Economic Reconnaissance | The Elephant in the Room

Picture of  Christopher Kuehl

Christopher Kuehl

Managing Director • Armada

A few days ago I might have written about some geopolitical shift or speculated on the rate of inflation but then the banking system blew up and suddenly people are competing to determine how panic stricken they can be. There are pundits proclaiming the arrival of another “black swan” event and others comparing this to the 2008 meltdown. What do we really know now? Recognize that this piece is being written in the midst of all this and the story will doubtless change.

This essentially started at the point the Federal Reserve began to hike rates. It is clear they had no choice if they wanted to have an impact on inflation numbers that reached twenty year highs. But there was no doubt this set of moves would reverberate through the economy. It essentially meant the era of easy money was at an end and that had major implications for the bond market. Banks (and other institutions) had been using bonds as their anchor. Now they were sitting on bonds that would sell at a discount while the would have to buy bonds that would be more expensive and that affected their stability. Silicon Valley Bank was particularly vulnerable but as we have seen they are certainly not alone. We have seen Signature Bank and Republic Bank in deep trouble and the investment community has slammed most of the major banks out of concern over their bond position. SVB was troubled for years as it specializes in high risk lending to tech start-ups. These are companies that have a 98% failure rate and are often shunned by other banks. The tech sector has been getting hit lately and that added to the problem. SVB loaded up on long term bonds when asset prices were high and interest rates were low. Then the Fed started aggressively hiking rates and bond prices plunged. Banks were left with huge losses as there is no requirement for banks to cover these unrecognized losses. The fact is there is $620 billion in unrecognized losses in the system and that is over a third of the total capital cushion of banks. Fortunately the majority of banks are not as close to the edge as SVB and some others.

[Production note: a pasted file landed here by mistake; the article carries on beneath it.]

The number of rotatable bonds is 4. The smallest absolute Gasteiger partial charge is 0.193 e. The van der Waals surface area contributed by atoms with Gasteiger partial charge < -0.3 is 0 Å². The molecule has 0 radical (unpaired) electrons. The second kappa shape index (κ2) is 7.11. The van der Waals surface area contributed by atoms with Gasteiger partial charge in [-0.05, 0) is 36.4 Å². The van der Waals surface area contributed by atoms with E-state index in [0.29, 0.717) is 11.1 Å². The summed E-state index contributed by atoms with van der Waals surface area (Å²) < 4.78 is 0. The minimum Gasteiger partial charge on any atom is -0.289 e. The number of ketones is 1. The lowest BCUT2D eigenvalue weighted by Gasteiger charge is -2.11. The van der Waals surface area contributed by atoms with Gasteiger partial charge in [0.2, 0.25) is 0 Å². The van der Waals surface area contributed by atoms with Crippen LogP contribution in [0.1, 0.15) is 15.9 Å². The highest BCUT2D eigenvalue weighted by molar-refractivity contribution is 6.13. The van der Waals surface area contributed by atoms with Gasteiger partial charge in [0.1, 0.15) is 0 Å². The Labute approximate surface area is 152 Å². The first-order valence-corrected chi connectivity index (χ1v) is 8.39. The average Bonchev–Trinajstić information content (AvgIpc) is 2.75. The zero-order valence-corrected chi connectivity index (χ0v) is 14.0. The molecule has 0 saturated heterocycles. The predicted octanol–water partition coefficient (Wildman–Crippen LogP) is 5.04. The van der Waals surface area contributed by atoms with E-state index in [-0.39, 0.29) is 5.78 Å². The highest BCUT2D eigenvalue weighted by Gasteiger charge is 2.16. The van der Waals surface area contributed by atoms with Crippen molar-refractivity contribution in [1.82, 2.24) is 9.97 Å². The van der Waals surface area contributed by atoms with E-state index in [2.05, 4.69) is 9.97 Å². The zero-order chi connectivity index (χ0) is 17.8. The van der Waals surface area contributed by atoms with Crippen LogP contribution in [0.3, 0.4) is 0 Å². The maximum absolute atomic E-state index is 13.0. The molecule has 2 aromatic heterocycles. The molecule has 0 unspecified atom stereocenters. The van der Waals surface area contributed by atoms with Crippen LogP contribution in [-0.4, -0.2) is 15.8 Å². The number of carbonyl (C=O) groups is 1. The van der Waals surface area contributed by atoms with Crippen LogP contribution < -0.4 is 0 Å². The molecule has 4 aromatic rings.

The government has stepped in quickly to shore up these banks and protect depositors but this carries a risk as well. The moves are designed to protect both the insured and uninsured depositor and that begs the question – why bother with the distinction at all. There are major companies that are just assuming they will be covered and essentially abuse the system. Remember all that cash that was pumped into the system during the pandemic? There was at one time some 7 billion in excess savings and there is still $3.5 billion out there. Much of that became deposits at banks and these banks bought a lot of “safe” long-term bonds and government backed mortgage backed securities. These unrecognized losses are not a big issue until and unless the banks need to handle depositor demands. This could be depositors deciding to bolt from the bank in a bank run or it could simply be people seeking higher returns on their deposits. The big banks can offer more and the smaller banks struggle to maintain the depositor base to cover their bond position.

It cascades fast and that is what prompted the quick series of bailouts. The financial system quickly started to stabilize but long term risk just increased. The banks have basically become “wards of the state” as they will be rescued regardless of their mistakes and miscalculations and that rewards high risk behavior as there are limited consequences. In the immediate future there is very likely to be a shift in the position of the Fed and other central banks. The betting now is that interest rates will come down as early as this summer. There is now reason to think the banks will not hike again or if they do the increase will be limited. Good news for some but it also means less pressure on inflation.